into the treasury five times as much as it would otherThe road has been finished (said Mr. H.) as far as wise have sold for. Without that grant the canal would Hebron, in the State of Ohio, and given up to the States have been ten or fifteen years later in being commenced through wbich it passes, for the purposes of preservation and completed. The Upper Wabash lands would bave and repair, and much work is done on it beyond that point. sold at the minimum price, and millions of acres now in It has been retarded in the western part of Ohio by con- | the hands of purchasers would still have belonged to the tinued efforts to change the route by Dayton, but the Government. road is graded and bridged through the greater portion A proposition is now before the Committee on Comof Indiana, and is in a condition to be very much injured merce to appropriate $25,000 for a harbor at Michigan by neglect and delay in its completion. The continual | City. You have about one hundred townships of new and almost unparalleled travel on this graded road, sub lands in that section of the State not yet brought into jects it to much injury, and makes continual repairs ne-' market. Now, it is a calculation perfectly safe, that the cessary. To some extent stone is prepared for covering | making of this appropriation of $25,000 for a harbor at the bed of the road, which, for want of funds, has not | Michigan City, the only place, as is believed, where a yet been put upon it.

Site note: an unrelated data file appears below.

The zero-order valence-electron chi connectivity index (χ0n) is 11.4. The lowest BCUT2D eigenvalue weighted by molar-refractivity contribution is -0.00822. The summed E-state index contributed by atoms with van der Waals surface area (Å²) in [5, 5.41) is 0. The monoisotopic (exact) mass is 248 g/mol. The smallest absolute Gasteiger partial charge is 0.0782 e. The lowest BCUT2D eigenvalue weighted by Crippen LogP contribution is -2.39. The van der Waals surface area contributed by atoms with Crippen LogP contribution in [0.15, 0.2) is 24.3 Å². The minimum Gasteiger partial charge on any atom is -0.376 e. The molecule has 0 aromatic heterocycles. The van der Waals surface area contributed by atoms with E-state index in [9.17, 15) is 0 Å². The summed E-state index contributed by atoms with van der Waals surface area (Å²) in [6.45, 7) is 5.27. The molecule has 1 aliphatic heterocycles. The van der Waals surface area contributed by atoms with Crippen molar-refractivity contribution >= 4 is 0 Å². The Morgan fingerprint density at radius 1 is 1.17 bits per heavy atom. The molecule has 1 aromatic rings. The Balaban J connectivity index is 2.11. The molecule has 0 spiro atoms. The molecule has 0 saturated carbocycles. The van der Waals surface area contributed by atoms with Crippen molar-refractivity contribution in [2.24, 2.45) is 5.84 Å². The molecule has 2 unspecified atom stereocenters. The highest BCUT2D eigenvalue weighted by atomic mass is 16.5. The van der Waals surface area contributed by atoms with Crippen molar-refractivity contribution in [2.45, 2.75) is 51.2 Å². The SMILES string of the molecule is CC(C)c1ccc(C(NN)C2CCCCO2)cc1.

harbor can be made within the State of Indiana, will
Resignation of Mr. Tyler-Slavery in the District of Columbia.
(Feb. 29, 1836.
make a difference of $100,000 at the land sales in that favor of this appropriation is, that you increase the vicinity within the present year.
| value of the public lands: why, sir, the Senator from The bill before the Senate is based on estimates of Indiana, when bis State pride is roused, tells us that the the department; and if it be intended to complete this population is dense along the road-lhe lands, there. road, as it no doubt will be completed, then it is unfore, are sold. Kentucky has never been endowed in questionably good economy to appropriate the largest this way by Government. She has not sprung up under sum; for all the contingencies of the disbursements will ils patronage; nor ought she to be called on to vote an be the same for the lesser sum as for the larger sum, / appropriation in which she is not to participate. Gen. and the road, if rapidly completed, will cost much less tlemen go too far when they ask us to do so. We canin repairs. As soon as completed it will pass into the not get a dollar for our own State, and yet we are conhands of the States, as other portions of it farther east tinually solicited to do something for others. The idea have done, and it will be a most valuable public work, of any compact is entirely futile. The grant of this of lasting duration, without further expense to the Gov fund was a gift of the Government-a mere bounty. If ernment.